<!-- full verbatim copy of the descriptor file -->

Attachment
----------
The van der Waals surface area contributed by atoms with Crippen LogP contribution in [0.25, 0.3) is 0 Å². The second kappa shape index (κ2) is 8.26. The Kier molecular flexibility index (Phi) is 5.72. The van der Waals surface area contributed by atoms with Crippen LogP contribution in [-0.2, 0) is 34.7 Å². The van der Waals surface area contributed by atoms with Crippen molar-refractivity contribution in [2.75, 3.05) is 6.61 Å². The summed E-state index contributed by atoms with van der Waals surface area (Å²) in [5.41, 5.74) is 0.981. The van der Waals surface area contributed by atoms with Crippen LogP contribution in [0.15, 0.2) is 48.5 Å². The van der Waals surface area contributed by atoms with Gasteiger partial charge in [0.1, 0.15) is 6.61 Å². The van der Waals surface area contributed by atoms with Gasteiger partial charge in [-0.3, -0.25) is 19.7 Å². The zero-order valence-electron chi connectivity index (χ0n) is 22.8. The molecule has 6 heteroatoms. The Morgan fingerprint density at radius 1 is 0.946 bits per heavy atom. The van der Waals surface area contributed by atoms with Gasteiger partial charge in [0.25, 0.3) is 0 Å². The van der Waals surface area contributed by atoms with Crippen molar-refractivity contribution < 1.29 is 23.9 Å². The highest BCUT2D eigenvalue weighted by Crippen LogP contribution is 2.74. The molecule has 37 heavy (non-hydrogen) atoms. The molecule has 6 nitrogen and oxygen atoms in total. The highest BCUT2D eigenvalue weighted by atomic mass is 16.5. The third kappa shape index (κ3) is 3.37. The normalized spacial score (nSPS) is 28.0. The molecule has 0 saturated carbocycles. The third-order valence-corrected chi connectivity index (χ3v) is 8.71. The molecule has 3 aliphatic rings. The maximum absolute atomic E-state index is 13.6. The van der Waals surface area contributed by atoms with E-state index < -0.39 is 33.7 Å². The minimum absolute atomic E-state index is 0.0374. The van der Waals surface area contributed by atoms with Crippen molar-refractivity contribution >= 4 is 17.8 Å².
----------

The van der Waals surface area contributed by atoms with Crippen LogP contribution in [0.25, 0.3) is 0 Å². The second kappa shape index (κ2) is 8.26. The Kier molecular flexibility index (Phi) is 5.72. The van der Waals surface area contributed by atoms with Crippen LogP contribution in [-0.2, 0) is 34.7 Å². The van der Waals surface area contributed by atoms with Crippen molar-refractivity contribution in [2.75, 3.05) is 6.61 Å². The summed E-state index contributed by atoms with van der Waals surface area (Å²) in [5.41, 5.74) is 0.981. The van der Waals surface area contributed by atoms with Crippen LogP contribution in [0.15, 0.2) is 48.5 Å². The van der Waals surface area contributed by atoms with Gasteiger partial charge in [0.1, 0.15) is 6.61 Å². The van der Waals surface area contributed by atoms with Gasteiger partial charge in [-0.3, -0.25) is 19.7 Å². The zero-order valence-electron chi connectivity index (χ0n) is 22.8. The molecule has 6 heteroatoms. The Morgan fingerprint density at radius 1 is 0.946 bits per heavy atom. The van der Waals surface area contributed by atoms with Gasteiger partial charge in [0.25, 0.3) is 0 Å². The van der Waals surface area contributed by atoms with Crippen molar-refractivity contribution < 1.29 is 23.9 Å². The highest BCUT2D eigenvalue weighted by Crippen LogP contribution is 2.74. The molecule has 37 heavy (non-hydrogen) atoms. The molecule has 6 nitrogen and oxygen atoms in total. The highest BCUT2D eigenvalue weighted by atomic mass is 16.5. The third kappa shape index (κ3) is 3.37. The normalized spacial score (nSPS) is 28.0. The molecule has 0 saturated carbocycles. The third-order valence-corrected chi connectivity index (χ3v) is 8.71. The molecule has 3 aliphatic rings. The maximum absolute atomic E-state index is 13.6. The van der Waals surface area contributed by atoms with E-state index < -0.39 is 33.7 Å². The minimum absolute atomic E-state index is 0.0374. The van der Waals surface area contributed by atoms with Crippen molar-refractivity contribution >= 4 is 17.8 Å².